Two terms that students often confuse in statistics are **likelihood** and **probability**.

Here’s the difference in a nutshell:

**Probability**refers to the chance that a particular outcome occurs based on the values of parameters in a model.**Likelihood**refers to how well a sample provides support for particular values of a parameter in a model.

When calculating the probability of some outcome, we assume the parameters in a model are trustworthy.

However, when we calculate likelihood we’re trying to determine if we can trust the parameters in a model based on the sample data that we’ve observed.

The following examples illustrate the difference between probability and likelihood in various scenarios.

**Example 1: Likelihood vs. Probability in Coin Tosses**

Suppose we have a coin that is assumed to be fair. If we flip the coin one time, the **probability** that it will land on heads is 0.5.

Now suppose we flip the coin 100 times and it only lands on heads 17 times. We would say that the **likelihood** that the coin is fair is quite low. If the coin was actually fair, we would expect it to land on heads much more often.

When calculating the probability of a coin landing on heads, we simply assume that P(heads) = 0.5 on a given toss.

However, when calculating the likelihood we’re trying to determine if the model parameter (p = 0.5) is actually correctly specified.

In the example above, a coin landing on heads only 17 out of 100 times makes us highly suspicious that the truly probability of the coin landing on heads on a given toss is actually p = 0.5.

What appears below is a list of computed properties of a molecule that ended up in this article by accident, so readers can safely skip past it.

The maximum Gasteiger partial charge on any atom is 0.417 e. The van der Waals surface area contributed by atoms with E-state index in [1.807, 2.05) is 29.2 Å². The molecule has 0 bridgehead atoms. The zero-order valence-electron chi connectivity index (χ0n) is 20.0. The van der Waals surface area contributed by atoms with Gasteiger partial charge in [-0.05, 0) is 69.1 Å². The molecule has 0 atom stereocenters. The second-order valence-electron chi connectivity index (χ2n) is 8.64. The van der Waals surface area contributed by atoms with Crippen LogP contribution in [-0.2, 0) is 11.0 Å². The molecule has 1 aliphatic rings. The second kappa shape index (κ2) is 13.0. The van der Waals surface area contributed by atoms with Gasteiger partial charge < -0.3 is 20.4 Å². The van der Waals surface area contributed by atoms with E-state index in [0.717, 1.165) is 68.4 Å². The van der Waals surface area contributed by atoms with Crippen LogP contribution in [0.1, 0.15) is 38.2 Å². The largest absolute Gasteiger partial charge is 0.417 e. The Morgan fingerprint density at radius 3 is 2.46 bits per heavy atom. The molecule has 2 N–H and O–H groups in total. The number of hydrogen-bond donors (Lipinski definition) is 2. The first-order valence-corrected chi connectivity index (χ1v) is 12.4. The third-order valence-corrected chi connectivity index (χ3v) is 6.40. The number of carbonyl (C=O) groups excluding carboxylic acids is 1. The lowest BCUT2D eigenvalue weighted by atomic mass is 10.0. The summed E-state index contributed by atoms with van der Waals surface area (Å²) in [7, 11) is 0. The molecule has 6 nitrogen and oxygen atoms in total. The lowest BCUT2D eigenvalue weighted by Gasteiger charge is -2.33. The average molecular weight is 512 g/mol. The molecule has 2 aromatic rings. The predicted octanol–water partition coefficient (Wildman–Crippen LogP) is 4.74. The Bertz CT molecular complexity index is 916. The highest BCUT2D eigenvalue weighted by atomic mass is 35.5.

**Example 2: Likelihood vs. Probability in Spinners**

Suppose we have a spinner split into thirds with three colors on it: red, green, and blue. Suppose we assume that it’s equally likely for the spinner to land on any of the three colors.

If we spin it one time, the **probability** that it lands on red is 1/3.

Now suppose we spin it 100 times and it lands on red 2 times, green 90 times, and blue 8 times. We would say that the **likelihood** that the spinner is actually equally likely to land on each color is very low.

When calculating the probability of the spinner landing on red, we simply assume that P(red) = 1/3 on a given spin.

However, when calculating the likelihood we’re trying to determine if the model parameters (P(red) = 1/3, P(green) = 1/3, P(blue) = 1/3) are actually correctly specified.

In the example above, the results of the 100 spins make us highly suspicious that each color is equally likely to occur.

**Example 3: Likelihood vs. Probability in Gambling**

Suppose a casino claims that the probability of winning money on a certain slot machine is 40% for each turn.

If we take one turn , the **probability** that we will win money is 0.40.

Now suppose we take 100 turns and we win 42 times. We would conclude that the **likelihood** that the probability of winning in 40% of turns seems to be fair.

When calculating the probability of winning on a given turn, we simply assume that P(winning) =0.40 on a given turn.

However, when calculating the likelihood we’re trying to determine if the model parameter P(winning) = 0.40 is actually correctly specified.

In the example above, winning 42 times out of 100 makes us believe that a probability of winning 40% of the time seems reasonable.

**Additional Resources**

The following tutorials provide addition information about probability:

What is a Probability Distribution Table?

What is the Law of Total Probability?

How to Find the Mean of a Probability Distribution

How to Find the Standard Deviation of a Probability Distribution